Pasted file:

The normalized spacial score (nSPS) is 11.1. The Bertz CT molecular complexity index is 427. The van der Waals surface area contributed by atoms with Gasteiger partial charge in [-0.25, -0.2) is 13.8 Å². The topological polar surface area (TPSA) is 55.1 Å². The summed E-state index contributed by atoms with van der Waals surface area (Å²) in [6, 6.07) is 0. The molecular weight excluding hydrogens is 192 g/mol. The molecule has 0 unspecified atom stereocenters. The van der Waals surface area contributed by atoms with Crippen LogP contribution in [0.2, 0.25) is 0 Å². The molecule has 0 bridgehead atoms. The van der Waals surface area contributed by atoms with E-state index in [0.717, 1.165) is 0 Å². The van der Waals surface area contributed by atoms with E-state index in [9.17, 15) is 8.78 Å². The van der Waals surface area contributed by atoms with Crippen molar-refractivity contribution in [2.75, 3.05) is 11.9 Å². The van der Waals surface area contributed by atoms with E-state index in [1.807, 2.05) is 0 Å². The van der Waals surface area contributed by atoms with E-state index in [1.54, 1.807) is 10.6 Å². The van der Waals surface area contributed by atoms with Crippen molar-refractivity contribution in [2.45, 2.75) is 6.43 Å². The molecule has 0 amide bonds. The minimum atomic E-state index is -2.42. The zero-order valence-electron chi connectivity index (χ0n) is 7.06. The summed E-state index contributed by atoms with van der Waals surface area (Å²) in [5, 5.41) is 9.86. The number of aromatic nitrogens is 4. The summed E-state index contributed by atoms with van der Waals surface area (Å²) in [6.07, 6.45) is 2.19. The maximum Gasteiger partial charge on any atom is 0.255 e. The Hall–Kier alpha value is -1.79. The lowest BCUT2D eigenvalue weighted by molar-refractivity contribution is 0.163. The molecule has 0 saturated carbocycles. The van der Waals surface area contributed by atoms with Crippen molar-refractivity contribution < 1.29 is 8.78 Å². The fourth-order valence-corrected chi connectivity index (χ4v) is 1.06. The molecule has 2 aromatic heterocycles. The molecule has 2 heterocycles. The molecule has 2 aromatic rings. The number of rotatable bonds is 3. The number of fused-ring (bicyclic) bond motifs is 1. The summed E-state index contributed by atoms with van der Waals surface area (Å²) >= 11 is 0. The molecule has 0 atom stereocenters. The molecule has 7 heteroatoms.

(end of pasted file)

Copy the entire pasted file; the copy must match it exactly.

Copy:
The normalized spacial score (nSPS) is 11.1. The Bertz CT molecular complexity index is 427. The van der Waals surface area contributed by atoms with Gasteiger partial charge in [-0.25, -0.2) is 13.8 Å². The topological polar surface area (TPSA) is 55.1 Å². The summed E-state index contributed by atoms with van der Waals surface area (Å²) in [6, 6.07) is 0. The molecular weight excluding hydrogens is 192 g/mol. The molecule has 0 unspecified atom stereocenters. The van der Waals surface area contributed by atoms with Crippen LogP contribution in [0.2, 0.25) is 0 Å². The molecule has 0 bridgehead atoms. The van der Waals surface area contributed by atoms with E-state index in [0.717, 1.165) is 0 Å². The van der Waals surface area contributed by atoms with E-state index in [9.17, 15) is 8.78 Å². The van der Waals surface area contributed by atoms with Crippen molar-refractivity contribution in [2.75, 3.05) is 11.9 Å². The van der Waals surface area contributed by atoms with E-state index in [1.807, 2.05) is 0 Å². The van der Waals surface area contributed by atoms with E-state index in [1.54, 1.807) is 10.6 Å². The van der Waals surface area contributed by atoms with Crippen molar-refractivity contribution in [2.45, 2.75) is 6.43 Å². The molecule has 0 amide bonds. The minimum atomic E-state index is -2.42. The zero-order valence-electron chi connectivity index (χ0n) is 7.06. The summed E-state index contributed by atoms with van der Waals surface area (Å²) in [5, 5.41) is 9.86. The number of aromatic nitrogens is 4. The summed E-state index contributed by atoms with van der Waals surface area (Å²) in [6.07, 6.45) is 2.19. The maximum Gasteiger partial charge on any atom is 0.255 e. The Hall–Kier alpha value is -1.79. The lowest BCUT2D eigenvalue weighted by molar-refractivity contribution is 0.163. The molecule has 0 saturated carbocycles. The van der Waals surface area contributed by atoms with Crippen molar-refractivity contribution < 1.29 is 8.78 Å². The fourth-order valence-corrected chi connectivity index (χ4v) is 1.06. The molecule has 2 aromatic heterocycles. The molecule has 2 heterocycles. The molecule has 2 aromatic rings. The number of rotatable bonds is 3. The number of fused-ring (bicyclic) bond motifs is 1. The summed E-state index contributed by atoms with van der Waals surface area (Å²) >= 11 is 0. The molecule has 0 atom stereocenters. The molecule has 7 heteroatoms.